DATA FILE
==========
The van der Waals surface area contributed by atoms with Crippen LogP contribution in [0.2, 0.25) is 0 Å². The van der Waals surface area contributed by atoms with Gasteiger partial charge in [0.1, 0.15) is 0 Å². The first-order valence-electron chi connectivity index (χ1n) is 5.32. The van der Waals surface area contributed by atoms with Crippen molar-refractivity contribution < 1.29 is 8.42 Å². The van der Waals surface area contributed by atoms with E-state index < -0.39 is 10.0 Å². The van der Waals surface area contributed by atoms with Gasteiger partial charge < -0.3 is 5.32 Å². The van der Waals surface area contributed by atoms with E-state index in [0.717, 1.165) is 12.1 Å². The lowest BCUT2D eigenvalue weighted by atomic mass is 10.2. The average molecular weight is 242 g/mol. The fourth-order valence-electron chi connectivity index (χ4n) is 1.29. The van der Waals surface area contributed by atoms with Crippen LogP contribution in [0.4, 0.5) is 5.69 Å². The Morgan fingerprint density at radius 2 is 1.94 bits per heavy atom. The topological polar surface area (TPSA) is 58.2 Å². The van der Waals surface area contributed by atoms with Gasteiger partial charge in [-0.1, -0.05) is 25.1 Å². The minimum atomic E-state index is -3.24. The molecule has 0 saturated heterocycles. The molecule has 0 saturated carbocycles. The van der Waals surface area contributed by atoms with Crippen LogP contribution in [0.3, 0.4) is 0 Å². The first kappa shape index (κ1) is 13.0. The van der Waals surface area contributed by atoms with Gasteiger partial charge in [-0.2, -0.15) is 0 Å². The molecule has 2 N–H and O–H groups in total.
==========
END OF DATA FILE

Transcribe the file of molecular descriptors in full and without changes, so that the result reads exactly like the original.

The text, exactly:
The van der Waals surface area contributed by atoms with Crippen LogP contribution in [0.2, 0.25) is 0 Å². The van der Waals surface area contributed by atoms with Gasteiger partial charge in [0.1, 0.15) is 0 Å². The first-order valence-electron chi connectivity index (χ1n) is 5.32. The van der Waals surface area contributed by atoms with Crippen molar-refractivity contribution < 1.29 is 8.42 Å². The van der Waals surface area contributed by atoms with E-state index < -0.39 is 10.0 Å². The van der Waals surface area contributed by atoms with Gasteiger partial charge < -0.3 is 5.32 Å². The van der Waals surface area contributed by atoms with E-state index in [0.717, 1.165) is 12.1 Å². The lowest BCUT2D eigenvalue weighted by atomic mass is 10.2. The average molecular weight is 242 g/mol. The fourth-order valence-electron chi connectivity index (χ4n) is 1.29. The van der Waals surface area contributed by atoms with Crippen LogP contribution in [0.4, 0.5) is 5.69 Å². The Morgan fingerprint density at radius 2 is 1.94 bits per heavy atom. The topological polar surface area (TPSA) is 58.2 Å². The van der Waals surface area contributed by atoms with Gasteiger partial charge in [-0.1, -0.05) is 25.1 Å². The minimum atomic E-state index is -3.24. The molecule has 0 saturated heterocycles. The molecule has 0 saturated carbocycles. The van der Waals surface area contributed by atoms with Crippen LogP contribution in [0.3, 0.4) is 0 Å². The first kappa shape index (κ1) is 13.0. The van der Waals surface area contributed by atoms with Gasteiger partial charge in [-0.2, -0.15) is 0 Å². The molecule has 2 N–H and O–H groups in total.